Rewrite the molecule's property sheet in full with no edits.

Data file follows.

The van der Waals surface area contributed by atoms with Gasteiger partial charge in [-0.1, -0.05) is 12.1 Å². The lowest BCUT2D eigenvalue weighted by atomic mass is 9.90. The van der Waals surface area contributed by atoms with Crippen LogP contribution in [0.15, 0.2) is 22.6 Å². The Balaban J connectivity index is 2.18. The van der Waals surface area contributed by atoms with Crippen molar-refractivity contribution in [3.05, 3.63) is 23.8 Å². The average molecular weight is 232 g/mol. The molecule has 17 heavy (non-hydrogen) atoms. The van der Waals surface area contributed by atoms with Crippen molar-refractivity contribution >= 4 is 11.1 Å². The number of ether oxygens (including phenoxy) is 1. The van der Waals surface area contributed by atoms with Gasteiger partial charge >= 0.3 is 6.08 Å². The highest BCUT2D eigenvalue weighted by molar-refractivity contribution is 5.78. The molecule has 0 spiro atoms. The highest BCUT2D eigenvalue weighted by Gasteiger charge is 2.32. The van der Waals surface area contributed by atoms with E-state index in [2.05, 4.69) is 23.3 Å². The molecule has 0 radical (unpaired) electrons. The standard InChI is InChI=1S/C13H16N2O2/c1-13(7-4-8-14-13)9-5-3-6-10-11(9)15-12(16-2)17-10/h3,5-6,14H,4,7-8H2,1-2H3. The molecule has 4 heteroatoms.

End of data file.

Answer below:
The van der Waals surface area contributed by atoms with Gasteiger partial charge in [-0.1, -0.05) is 12.1 Å². The lowest BCUT2D eigenvalue weighted by atomic mass is 9.90. The van der Waals surface area contributed by atoms with Crippen LogP contribution in [0.15, 0.2) is 22.6 Å². The Balaban J connectivity index is 2.18. The van der Waals surface area contributed by atoms with Crippen molar-refractivity contribution in [3.05, 3.63) is 23.8 Å². The average molecular weight is 232 g/mol. The molecule has 17 heavy (non-hydrogen) atoms. The van der Waals surface area contributed by atoms with Crippen molar-refractivity contribution >= 4 is 11.1 Å². The number of ether oxygens (including phenoxy) is 1. The van der Waals surface area contributed by atoms with Gasteiger partial charge >= 0.3 is 6.08 Å². The highest BCUT2D eigenvalue weighted by molar-refractivity contribution is 5.78. The molecule has 0 spiro atoms. The highest BCUT2D eigenvalue weighted by Gasteiger charge is 2.32. The van der Waals surface area contributed by atoms with E-state index in [2.05, 4.69) is 23.3 Å². The molecule has 0 radical (unpaired) electrons. The standard InChI is InChI=1S/C13H16N2O2/c1-13(7-4-8-14-13)9-5-3-6-10-11(9)15-12(16-2)17-10/h3,5-6,14H,4,7-8H2,1-2H3. The molecule has 4 heteroatoms.